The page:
The best advice I can offer is akin to what you are already doing. The more positive reinforcement you have around you, the more positive you will become. Surround yourself with the right things, and you will see a change. You can help your mood, you can help your "niceness." So definitely frame some positive quotes - and put them where you can see them on a daily basis. Make that list of things you're thankful for - and while you're at it, make a list of all the positive attributes YOU possess.
Might be hard at first... but don't let it slide. Complete a list. And add to it as you think of more positive traits. We all have them. Dig for them.
"On another note, I have been struggling with the decision on whether to blog about ED stuff. I was bulimic for so long and it was such a big part of my life, but since I was mostly normal weight, not a lot of people knew about it unless I told them. A lot of the new people I know have no clue I ever struggled with ED. I feel like blogging about it sometimes, but don't know if it would change things between me and my newer friends, or make things weird between us. . . What has been your experience? Sorry if you have already blogged or done a video about this. If so, you can just direct me there. . .Thanks."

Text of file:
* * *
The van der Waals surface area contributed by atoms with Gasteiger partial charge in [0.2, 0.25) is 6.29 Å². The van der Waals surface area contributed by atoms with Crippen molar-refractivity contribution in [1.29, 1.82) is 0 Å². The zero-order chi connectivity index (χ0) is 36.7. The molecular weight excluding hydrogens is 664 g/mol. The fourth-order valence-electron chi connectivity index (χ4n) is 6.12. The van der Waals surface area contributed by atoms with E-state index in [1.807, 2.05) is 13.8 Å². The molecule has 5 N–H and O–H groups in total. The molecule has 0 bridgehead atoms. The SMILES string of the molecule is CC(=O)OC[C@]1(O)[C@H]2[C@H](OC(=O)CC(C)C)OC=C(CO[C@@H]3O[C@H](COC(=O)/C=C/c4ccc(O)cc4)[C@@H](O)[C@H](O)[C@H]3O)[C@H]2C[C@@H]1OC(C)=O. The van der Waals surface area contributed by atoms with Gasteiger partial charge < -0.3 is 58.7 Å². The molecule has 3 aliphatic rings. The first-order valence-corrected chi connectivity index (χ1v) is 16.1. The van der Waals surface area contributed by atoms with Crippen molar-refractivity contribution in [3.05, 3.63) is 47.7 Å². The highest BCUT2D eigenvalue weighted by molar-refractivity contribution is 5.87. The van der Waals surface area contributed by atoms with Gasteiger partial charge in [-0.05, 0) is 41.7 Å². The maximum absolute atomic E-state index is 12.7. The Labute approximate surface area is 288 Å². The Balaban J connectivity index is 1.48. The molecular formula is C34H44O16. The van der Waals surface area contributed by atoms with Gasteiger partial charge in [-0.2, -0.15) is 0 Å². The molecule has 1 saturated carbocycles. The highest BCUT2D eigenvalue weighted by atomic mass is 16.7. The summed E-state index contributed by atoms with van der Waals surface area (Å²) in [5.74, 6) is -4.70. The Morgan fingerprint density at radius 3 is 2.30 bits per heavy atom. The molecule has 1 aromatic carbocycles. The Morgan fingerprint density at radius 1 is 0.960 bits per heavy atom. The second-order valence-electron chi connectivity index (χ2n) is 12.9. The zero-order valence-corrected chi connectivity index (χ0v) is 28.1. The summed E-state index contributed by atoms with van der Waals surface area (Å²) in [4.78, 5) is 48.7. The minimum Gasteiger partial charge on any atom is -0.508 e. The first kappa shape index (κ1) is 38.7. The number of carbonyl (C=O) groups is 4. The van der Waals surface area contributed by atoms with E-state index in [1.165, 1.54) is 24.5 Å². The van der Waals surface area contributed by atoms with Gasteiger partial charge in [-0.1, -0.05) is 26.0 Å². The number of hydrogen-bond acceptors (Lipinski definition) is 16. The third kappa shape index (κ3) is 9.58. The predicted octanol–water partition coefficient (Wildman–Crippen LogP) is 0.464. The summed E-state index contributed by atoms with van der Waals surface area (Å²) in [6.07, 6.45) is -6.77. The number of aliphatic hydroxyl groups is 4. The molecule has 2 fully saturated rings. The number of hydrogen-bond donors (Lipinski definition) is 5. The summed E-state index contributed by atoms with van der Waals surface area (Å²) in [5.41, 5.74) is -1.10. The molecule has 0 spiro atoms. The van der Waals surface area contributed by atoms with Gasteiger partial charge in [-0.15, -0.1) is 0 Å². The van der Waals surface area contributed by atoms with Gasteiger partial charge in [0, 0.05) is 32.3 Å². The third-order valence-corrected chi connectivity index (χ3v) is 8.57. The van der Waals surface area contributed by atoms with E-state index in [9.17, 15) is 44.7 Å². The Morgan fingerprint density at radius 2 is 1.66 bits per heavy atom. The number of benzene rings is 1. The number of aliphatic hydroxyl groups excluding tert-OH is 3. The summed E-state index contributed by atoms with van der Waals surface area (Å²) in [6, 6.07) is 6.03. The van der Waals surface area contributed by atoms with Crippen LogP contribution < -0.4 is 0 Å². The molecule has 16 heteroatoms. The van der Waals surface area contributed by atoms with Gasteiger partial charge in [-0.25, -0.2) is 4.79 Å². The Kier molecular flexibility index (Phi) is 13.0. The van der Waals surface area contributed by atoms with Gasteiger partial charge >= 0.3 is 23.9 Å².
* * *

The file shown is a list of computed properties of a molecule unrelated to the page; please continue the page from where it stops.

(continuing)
I think blogging can be very therapeutic. Whatever you want to disclose to the public is up to you. Do only what you feel comfortable doing. If you want, start out small and see how it feels. See what kind of feedback you get. You don't have to tell your whole story all at once. You don't even have to give a backstory if you'd rather not. You can simply write your thoughts, and if some of those thoughts happen to be eating disorder thoughts, put 'em in there.
Your blog is your space. No one can tell you what to write. But if you constantly feel you are censoring yourself, it doesn't make for as therapeutic an experience. You know? Furthermore, if you are refraining from putting some honest bits of yourself out there because you're worried about what other people will think, say, or do - you're giving in to something that will not help you. That mentality is only going to hurt you. That is no way to live your life.
My two cents: I'd rather have a friend who's being real than a friend who's not.
Can I promise you one of your new friends won't ask questions? No. Can I promise you one of them won't shy away and act strangely? No. But as you've probably been told many a time, if they are really your friends, they'll still be your friends when they know more of your story. Don't let fear back you up against a wall.
I have met and befriended a lot of people since I recovered. Do I start having full blown conversations about my disorder with them? No. But do I blog about it? Obviously, yes. I'm not ashamed. And if someone will think differently of me because of my past, that is on them, not on me. Go in with the right attitude and you will not be disappointed.
Best of luck!
Videos of mine from the last year or so you might find helpful:
Friendships & Eating Disorders: Gaining Perspective Part 1
Friendships & Eating Disorders: Gaining Perspective Part 2
Addressing Trust and Friendships
Perfection & Imperfection
Telling, Fielding, and Dealing
Learning to Like Yourself
Stop Pretending & Start Being Real